Since KDP rules preclude my sharing the story here, I’ve written a prequel for my readers. Enjoy.
When the Boys Came Home – Prequel
Pte. George Weston stood on the deck of RMS Olympia, watching the coastline of Great Britain fade to a distant smudge on the grey sea. He knew he’d watched this scene in reverse five years ago, but not a moment of it remained in his memory.
He turned to the woman at his side. “Regrets?” he asked.
Mabel Featherley shook her head. “Of course I’ll miss home and family, and friends. But this is the right thing to do.”
He drew a deep breath and expelled it in a long sigh. As usual, his nurse made him feel safe. Had he always been this uncertain, he wondered. Had he always been afraid? It was a damnable thing when a man couldn’t remember himself. For the past couple of years, convalescing in hospital, he’d believed himself a wounded English soldier. Then Harry showed up and George learned he was a Canadian, Pte George Weston of the Second Division of the Canadian Expeditionary Force. His mother had been notified he was missing in action in 1917, after Passchendaele. Now he was headed home to Glencove, Ontario. He didn’t know if he was more excited or scared at the prospect of going home to a place he could not recollect and a family who were strangers to him.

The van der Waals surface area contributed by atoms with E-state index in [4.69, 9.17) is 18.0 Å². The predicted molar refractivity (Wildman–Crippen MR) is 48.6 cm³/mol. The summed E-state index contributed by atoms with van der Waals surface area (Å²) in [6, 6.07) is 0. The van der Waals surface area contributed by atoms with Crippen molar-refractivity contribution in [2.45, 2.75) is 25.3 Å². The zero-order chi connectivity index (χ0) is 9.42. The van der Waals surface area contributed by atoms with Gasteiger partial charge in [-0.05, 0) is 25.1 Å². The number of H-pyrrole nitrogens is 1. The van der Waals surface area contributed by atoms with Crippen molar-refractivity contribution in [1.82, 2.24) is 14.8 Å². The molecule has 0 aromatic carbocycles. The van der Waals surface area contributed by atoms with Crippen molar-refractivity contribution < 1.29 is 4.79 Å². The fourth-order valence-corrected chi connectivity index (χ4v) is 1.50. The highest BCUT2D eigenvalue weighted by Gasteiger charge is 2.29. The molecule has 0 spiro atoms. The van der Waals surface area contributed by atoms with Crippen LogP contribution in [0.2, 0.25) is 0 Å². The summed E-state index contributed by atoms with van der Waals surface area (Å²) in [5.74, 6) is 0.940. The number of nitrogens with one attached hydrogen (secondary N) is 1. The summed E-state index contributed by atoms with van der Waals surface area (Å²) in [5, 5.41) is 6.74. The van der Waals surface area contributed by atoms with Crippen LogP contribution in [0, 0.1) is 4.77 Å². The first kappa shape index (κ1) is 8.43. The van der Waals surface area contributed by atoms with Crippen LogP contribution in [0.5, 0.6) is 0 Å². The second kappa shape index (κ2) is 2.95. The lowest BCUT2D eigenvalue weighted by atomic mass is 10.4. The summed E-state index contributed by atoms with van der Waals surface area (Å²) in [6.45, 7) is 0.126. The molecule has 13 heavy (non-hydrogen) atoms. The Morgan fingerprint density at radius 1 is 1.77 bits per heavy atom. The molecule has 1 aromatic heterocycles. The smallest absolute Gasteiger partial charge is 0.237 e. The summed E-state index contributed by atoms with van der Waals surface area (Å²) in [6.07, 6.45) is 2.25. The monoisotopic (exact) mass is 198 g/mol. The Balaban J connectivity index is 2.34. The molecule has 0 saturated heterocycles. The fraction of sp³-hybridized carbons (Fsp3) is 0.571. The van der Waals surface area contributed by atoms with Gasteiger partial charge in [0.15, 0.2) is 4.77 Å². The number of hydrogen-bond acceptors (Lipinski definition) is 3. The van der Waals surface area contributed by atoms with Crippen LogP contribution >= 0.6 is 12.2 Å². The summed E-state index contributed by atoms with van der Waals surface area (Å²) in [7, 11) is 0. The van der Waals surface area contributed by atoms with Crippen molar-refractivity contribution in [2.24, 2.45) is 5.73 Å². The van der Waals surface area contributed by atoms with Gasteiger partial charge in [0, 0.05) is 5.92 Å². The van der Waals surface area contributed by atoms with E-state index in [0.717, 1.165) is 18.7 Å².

“Only another week.” Pte. Harry Peters, leaning on the rail on George’s other side rolled a cigarette and stuck it in his mouth. “ One week and we’ll be home.” He struck a match and held it to the cigarette, then drew on the smoke and exhaled a long, tobacco fuelled breath. “Whatever that means.”
“Peace? Safety? A loving welcome?” George asked the questions that plagued his own mind.
“Maybe,” Harry smoked thoughtfully, “maybe not. The army despised POW’s. Who’s to say the country won’t too?”
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